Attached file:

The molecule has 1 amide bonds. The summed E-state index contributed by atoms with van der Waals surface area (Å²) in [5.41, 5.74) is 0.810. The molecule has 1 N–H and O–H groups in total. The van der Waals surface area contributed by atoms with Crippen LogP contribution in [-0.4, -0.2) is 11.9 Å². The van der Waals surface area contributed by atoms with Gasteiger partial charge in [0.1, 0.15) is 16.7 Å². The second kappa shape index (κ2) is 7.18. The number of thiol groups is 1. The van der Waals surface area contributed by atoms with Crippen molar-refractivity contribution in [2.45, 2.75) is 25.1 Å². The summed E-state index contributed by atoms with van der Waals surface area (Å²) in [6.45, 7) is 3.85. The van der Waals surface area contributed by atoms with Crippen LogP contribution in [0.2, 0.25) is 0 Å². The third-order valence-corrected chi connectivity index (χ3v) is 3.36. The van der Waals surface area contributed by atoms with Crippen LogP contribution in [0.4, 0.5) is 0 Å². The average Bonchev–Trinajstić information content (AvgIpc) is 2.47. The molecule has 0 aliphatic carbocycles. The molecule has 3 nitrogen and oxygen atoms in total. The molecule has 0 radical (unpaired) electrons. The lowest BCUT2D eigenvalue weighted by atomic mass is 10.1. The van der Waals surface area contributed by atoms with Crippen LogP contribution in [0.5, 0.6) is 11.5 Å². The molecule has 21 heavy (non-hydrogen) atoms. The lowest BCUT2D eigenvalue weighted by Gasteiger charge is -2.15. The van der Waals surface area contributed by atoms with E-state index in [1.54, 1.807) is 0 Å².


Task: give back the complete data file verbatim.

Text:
The molecule has 1 amide bonds. The summed E-state index contributed by atoms with van der Waals surface area (Å²) in [5.41, 5.74) is 0.810. The molecule has 1 N–H and O–H groups in total. The van der Waals surface area contributed by atoms with Crippen LogP contribution in [-0.4, -0.2) is 11.9 Å². The van der Waals surface area contributed by atoms with Gasteiger partial charge in [0.1, 0.15) is 16.7 Å². The second kappa shape index (κ2) is 7.18. The number of thiol groups is 1. The van der Waals surface area contributed by atoms with Crippen molar-refractivity contribution in [2.45, 2.75) is 25.1 Å². The summed E-state index contributed by atoms with van der Waals surface area (Å²) in [6.45, 7) is 3.85. The van der Waals surface area contributed by atoms with Crippen LogP contribution in [0.2, 0.25) is 0 Å². The third-order valence-corrected chi connectivity index (χ3v) is 3.36. The van der Waals surface area contributed by atoms with Crippen LogP contribution in [0.4, 0.5) is 0 Å². The average Bonchev–Trinajstić information content (AvgIpc) is 2.47. The molecule has 0 aliphatic carbocycles. The molecule has 3 nitrogen and oxygen atoms in total. The molecule has 0 radical (unpaired) electrons. The lowest BCUT2D eigenvalue weighted by atomic mass is 10.1. The van der Waals surface area contributed by atoms with Crippen LogP contribution in [0.5, 0.6) is 11.5 Å². The molecule has 21 heavy (non-hydrogen) atoms. The lowest BCUT2D eigenvalue weighted by Gasteiger charge is -2.15. The van der Waals surface area contributed by atoms with E-state index in [1.54, 1.807) is 0 Å².